“There are gifts hidden in suffering that can be redeemed only in the experience. . . . Compassion, which literally means ‘suffering with,’ may feel like the most futile kind of suffering. It changes nothing. It hold no hope of changing anything. Yet to be compassionate is to see with a God’s-eye view.”- Desmond Tutu, Made for Goodness
Aubrey Sampson concludes Chapter 10 of The Louder Song with a caution. The author counsels not to judge someone else’s circumstances. Because, even in the rare instance where we’ve made an accurate assessment, we must still show compassion to them. Thus, Aubrey contends, we display arrogance when we fail to extend compassion simply because we think they deserve their situation.
Furthermore, the author asserts, if we can’t show the same compassion to others that God, in Jesus showed us, we must ask ourselves if we’ve grown cold to the gospel. Musician and author Michael Card expands Aubrey’s thoughts:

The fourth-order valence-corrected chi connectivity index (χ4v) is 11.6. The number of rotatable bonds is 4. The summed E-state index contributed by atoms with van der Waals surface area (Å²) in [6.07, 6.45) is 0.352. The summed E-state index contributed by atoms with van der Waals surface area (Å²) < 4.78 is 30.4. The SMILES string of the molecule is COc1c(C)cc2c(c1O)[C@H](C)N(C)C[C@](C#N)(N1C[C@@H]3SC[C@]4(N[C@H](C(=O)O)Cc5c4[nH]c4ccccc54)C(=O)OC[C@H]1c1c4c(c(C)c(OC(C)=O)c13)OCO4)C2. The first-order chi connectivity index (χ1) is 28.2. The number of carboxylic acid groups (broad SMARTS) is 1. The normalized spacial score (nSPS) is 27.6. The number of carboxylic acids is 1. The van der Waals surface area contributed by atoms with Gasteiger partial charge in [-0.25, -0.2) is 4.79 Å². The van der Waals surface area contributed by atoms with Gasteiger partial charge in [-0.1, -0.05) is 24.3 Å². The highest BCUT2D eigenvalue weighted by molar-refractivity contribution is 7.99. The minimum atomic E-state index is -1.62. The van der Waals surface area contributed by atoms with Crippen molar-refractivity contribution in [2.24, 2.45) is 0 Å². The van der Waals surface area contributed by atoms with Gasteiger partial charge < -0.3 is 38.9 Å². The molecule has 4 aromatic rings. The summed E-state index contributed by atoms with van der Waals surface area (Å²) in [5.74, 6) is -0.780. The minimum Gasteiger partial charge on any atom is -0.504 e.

“We know we truly love someone when we are willing to take on their pain as our own. The degree to which I am willing to enter into the suffering of another person reveals the level of my commitment and love for them. If I am not interested in your hurts, I am not really interested in you. Neither am I willing to know you nor be known by you.”
Above all, Aubrey asserts that godly lament gets its hands dirty. Hence, lament mourns with as well as on behalf of the lost, least, and lonely. As a result, the gospel functions as much more than a self-help manual for private use. When we pour ourselves out, we declare to others that we stand with them – that they’re not alone.
And that, Aubrey states, represents “one of the most healing things we can say to anyone.”
Today’s question: How do you redeem the gifts hidden in suffering? Please share.
Tomorrow’s blog: “The thin line between lament, despair”